Adam Scott says global golfers need Presidents Cup win
By Jim Slater ,AFP September 30, 2013, 12:05 am TWN
COLUMBUS -- Masters champion Adam Scott says the Internationals must beat the Americans to win the Presidents Cup golf matches for the first time in 15 years or lose any competitive credibility.
The 10th edition of the biennial showdown between United States and non-European squads begins Thursday at Jack Nicklaus-designed Muirfield Village with the Americans owning a 7-1-1 edge in the all-time rivalry.
"The Internationals need to step up and win the thing and make it a real competition," Australia's Scott said. "I'm getting tired of getting killed out there. This is a big year for us. It's our time."
Zimbabwe's Nick Price will guide the global stars against an American lineup featuring Fred Couples as captain in the Ryder Cup-styled event, which features 11 foursomes (alternate shot) and 11 four-ball (better ball) matches over three days and 12 concluding singles matches on Sunday.
U.S. golfers won 19-15 in 2011 at Royal Melbourne — the site of the lone Internationals victory back in 1998 — for their fourth triumph in a row since a 17-17 draw at South Africa in 2003.
Scott, who last April became the first Aussie to win a green jacket at Augusta National, was on all five of those Internationals squads that walked away winless.
"I think it's crucial. We have to win this year," Scott said. "The Cup loses any credibility whatsoever if (the Internationals) don't start winning soon."
The Americans, not surprisingly, do not share Scott's concern.
"We like the way it has gone and we would like to keep it going that way," said world number one Tiger Woods.
"I think we have done really well in the Presidents Cup because generally we have a very deep team. You are playing four matches guaranteed and that has always suited us."
The Internationals pitched a reduction in the number of pairs matches that would sit out more players but the idea was vetoed by U.S. PGA Tour Commissioner Tim Finchem.
"There are a few occasions we did really well, but the U.S. team is a lot stronger," Price said. "The commissioner didn't want to do anything about the changes for this year. We're going to do the best we can with the given points structure.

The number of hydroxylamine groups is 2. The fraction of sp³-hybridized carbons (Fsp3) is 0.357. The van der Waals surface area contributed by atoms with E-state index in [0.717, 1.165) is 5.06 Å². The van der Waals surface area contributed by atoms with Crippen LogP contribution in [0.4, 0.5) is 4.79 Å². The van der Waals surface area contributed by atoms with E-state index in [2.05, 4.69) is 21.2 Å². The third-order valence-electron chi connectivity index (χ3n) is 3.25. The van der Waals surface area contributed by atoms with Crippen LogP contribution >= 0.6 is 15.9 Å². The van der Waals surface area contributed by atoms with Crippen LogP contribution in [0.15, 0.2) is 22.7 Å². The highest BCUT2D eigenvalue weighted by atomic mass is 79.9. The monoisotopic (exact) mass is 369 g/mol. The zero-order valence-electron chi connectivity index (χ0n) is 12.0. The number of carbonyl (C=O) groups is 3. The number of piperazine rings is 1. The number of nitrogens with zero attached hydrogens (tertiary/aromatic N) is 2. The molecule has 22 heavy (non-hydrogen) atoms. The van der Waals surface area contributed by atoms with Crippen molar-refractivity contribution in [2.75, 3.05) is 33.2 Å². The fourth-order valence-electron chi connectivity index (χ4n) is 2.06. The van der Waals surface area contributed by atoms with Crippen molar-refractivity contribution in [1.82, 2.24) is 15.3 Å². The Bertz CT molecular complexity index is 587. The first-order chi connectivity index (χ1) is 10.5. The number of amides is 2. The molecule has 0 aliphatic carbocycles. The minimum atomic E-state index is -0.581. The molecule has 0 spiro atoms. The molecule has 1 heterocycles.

"It's going to be a tough job for us to win the Cup but I think we have got a really strong team right now."
Couples sees the Americans' Ryder Cup rivalry with Europe as an edge against the Internationals because it gives U.S. players an annual test their rivals lack, although Europe has won five of the the past six Ryder Cups.
"We have an advantage because we play in the Ryder Cup," Couples said. "At no time have I thought whether our team is going to win or lose or whether that would be good or bad for the Presidents Cup."
U.S. left-hander Phil Mickelson, the reigning British Open champion who will be the only man to play in all 10 Presidents Cups, says the all-time results are secondary.
"The tournament is about promoting the game of golf on an international level," Mickelson said. "Who loses and by how much isn't as important as having the guys get together in a competitive, friendly environment, put on a good show and have some fun doing it."
The Internationals, however, are clearly in it to win it after years of frustration.
"I definitely would like to be on the other end of that and to contribute to a good win for the Internationals," said Aussie Marc Leishman, a captain's choice along with Zimbabwe's Brendon de Jonge.
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